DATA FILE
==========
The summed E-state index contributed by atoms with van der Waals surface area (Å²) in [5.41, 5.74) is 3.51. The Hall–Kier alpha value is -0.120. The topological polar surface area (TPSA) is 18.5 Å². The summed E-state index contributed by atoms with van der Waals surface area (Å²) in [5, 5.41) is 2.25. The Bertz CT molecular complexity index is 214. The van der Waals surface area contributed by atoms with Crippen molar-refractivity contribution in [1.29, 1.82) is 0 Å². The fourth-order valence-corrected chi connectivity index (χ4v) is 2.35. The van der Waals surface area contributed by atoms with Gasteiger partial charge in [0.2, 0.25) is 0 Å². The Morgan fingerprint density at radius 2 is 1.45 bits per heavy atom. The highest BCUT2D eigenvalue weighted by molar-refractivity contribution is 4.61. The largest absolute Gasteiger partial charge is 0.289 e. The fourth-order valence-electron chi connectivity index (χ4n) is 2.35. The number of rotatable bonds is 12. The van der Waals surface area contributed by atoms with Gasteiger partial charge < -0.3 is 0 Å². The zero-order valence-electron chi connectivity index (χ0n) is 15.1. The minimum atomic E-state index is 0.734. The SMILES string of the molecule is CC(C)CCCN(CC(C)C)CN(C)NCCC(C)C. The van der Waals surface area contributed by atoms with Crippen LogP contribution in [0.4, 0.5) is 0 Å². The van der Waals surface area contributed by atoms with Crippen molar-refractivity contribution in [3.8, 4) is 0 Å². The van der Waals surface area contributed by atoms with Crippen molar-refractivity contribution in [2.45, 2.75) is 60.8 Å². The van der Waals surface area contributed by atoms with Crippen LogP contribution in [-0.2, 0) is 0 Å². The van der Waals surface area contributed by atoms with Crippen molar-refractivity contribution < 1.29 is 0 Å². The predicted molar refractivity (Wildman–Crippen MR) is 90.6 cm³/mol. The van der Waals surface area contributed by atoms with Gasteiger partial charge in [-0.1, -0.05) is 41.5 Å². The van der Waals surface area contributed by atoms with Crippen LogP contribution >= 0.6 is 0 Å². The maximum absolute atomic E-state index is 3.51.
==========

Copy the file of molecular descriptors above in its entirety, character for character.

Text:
The summed E-state index contributed by atoms with van der Waals surface area (Å²) in [5.41, 5.74) is 3.51. The Hall–Kier alpha value is -0.120. The topological polar surface area (TPSA) is 18.5 Å². The summed E-state index contributed by atoms with van der Waals surface area (Å²) in [5, 5.41) is 2.25. The Bertz CT molecular complexity index is 214. The van der Waals surface area contributed by atoms with Crippen molar-refractivity contribution in [1.29, 1.82) is 0 Å². The fourth-order valence-corrected chi connectivity index (χ4v) is 2.35. The van der Waals surface area contributed by atoms with Gasteiger partial charge in [0.2, 0.25) is 0 Å². The Morgan fingerprint density at radius 2 is 1.45 bits per heavy atom. The highest BCUT2D eigenvalue weighted by molar-refractivity contribution is 4.61. The largest absolute Gasteiger partial charge is 0.289 e. The fourth-order valence-electron chi connectivity index (χ4n) is 2.35. The number of rotatable bonds is 12. The van der Waals surface area contributed by atoms with Gasteiger partial charge < -0.3 is 0 Å². The zero-order valence-electron chi connectivity index (χ0n) is 15.1. The minimum atomic E-state index is 0.734. The SMILES string of the molecule is CC(C)CCCN(CC(C)C)CN(C)NCCC(C)C. The van der Waals surface area contributed by atoms with Crippen LogP contribution in [0.4, 0.5) is 0 Å². The van der Waals surface area contributed by atoms with Crippen molar-refractivity contribution in [3.8, 4) is 0 Å². The van der Waals surface area contributed by atoms with Crippen molar-refractivity contribution in [2.45, 2.75) is 60.8 Å². The van der Waals surface area contributed by atoms with Crippen LogP contribution in [-0.2, 0) is 0 Å². The van der Waals surface area contributed by atoms with Crippen molar-refractivity contribution < 1.29 is 0 Å². The predicted molar refractivity (Wildman–Crippen MR) is 90.6 cm³/mol. The van der Waals surface area contributed by atoms with Gasteiger partial charge in [-0.1, -0.05) is 41.5 Å². The van der Waals surface area contributed by atoms with Crippen LogP contribution >= 0.6 is 0 Å². The maximum absolute atomic E-state index is 3.51.